Bitcoin's Lightning Network doesn't require you to open a channel for each person you want to pay
Just like the web doesn’t require you to have a direct connection between your laptop and the website you want to access, lightning doesn’t require you to have a direct connection between you and the person you want to pay.
Instead, you only need a channel with one node that is connected to the network. If you want to pay someone, your transaction is routed safely from you, via intermediate nodes, to the person you want to pay. In this way it’s similar to having a connection with your ISP, which then enables access to everyone else on the network, except in this case you could open a connection to a friend or peer, rather than a large central authority.
If you want to use your own wallet, you would only need to open a channel to anyone else on the network. You don’t need to trust the other users on the network, as it is fundamentally a trustless network. In theory, you could open a channel with any other connected user. In practice, there will probably be a huge number of nodes run by enthusiasts, as well as more centralized hubs run by trusted parties, by wallet providers, or by exchanges.
You’ll want to have a few channels open, to anyone else on the network who also has a few channels open to others. Reason is this increases your odds of being a node used to route a payment between two other parties, in multiple directions. This gets a bit tricky to understand, so bear with me.
As you pass on someone else’s funds as part of a route, your channel to one party will decrease in balance, and your channel to the other party will increase. Not to fear though, as payments going through the other way will rebalance the channels. This is why you want to be somewhere in the middle of the network, because your odds of having channels that are sufficiently balanced increases.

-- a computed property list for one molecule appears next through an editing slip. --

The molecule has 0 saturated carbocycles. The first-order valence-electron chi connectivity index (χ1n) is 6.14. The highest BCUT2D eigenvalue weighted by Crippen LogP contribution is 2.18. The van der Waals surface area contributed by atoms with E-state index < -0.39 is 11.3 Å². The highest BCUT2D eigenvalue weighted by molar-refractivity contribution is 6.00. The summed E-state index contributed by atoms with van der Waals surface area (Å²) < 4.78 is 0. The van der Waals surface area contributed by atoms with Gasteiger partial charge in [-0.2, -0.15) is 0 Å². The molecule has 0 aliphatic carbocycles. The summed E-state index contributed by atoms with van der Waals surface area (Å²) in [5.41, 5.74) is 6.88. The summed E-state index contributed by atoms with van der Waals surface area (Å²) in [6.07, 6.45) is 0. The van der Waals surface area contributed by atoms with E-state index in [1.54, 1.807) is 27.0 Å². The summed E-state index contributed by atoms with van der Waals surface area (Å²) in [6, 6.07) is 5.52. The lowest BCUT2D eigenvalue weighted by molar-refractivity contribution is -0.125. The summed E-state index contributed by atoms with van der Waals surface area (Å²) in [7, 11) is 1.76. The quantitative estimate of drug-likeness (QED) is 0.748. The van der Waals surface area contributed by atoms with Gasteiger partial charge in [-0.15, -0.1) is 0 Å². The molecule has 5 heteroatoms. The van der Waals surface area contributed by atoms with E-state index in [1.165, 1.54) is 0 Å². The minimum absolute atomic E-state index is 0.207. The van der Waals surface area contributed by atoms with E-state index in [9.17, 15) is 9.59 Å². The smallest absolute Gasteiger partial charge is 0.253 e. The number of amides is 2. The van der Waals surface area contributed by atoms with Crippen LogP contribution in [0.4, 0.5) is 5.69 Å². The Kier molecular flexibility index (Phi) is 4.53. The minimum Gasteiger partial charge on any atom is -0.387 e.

If somehow you find yourself with one channel empty and the other full, your payments will be routed via that node instead. So having a few channels open should be sufficient to allow for transparent payments to anyone on the network at all times.
Channel sizes and finding a route
It is true that nodes sitting between you and the person you’re paying will need to have more bitcoin in their channel than you’re sending. However it is likely that there will be many such routes available.
Given that opening a channel requires an on-chain transaction - with associated transaction fee and confirmation time - it is likely that users of the lightning network will fund just a small handful of channels in order to make many payments over a long period of time. This means the average channel will be many times the size of the average transaction.
Importantly, having only a small amount of routes is unlikely to be the case. Whether the network is primarily composed of smaller peers with a handful of connections or larger hubs with dozens, it is likely that given the sheer amount (tens of millions) of bitcoin users, that there will be many routes through the network, even if a small percentage become lightning users.
Like most emergent networks, such as the internet itself, a decentralised network of many nodes and many hubs is likely to form, simply as a result of the fact that some users will have a small amount of channels, some will have many, and everyone will want to be connected to everyone else.
While this isn’t a certainty, the promise of near-instant, near-free transactions will draw a large amount of users, each with channels contributing to the network. One need only look at the current Lightning Network to see what kind of topology we can expect.
For more analysis, I recommend having a read of Murch’s post on the matter, he maintains a viewpoint that doesn’t lean unreasonably to any particular side.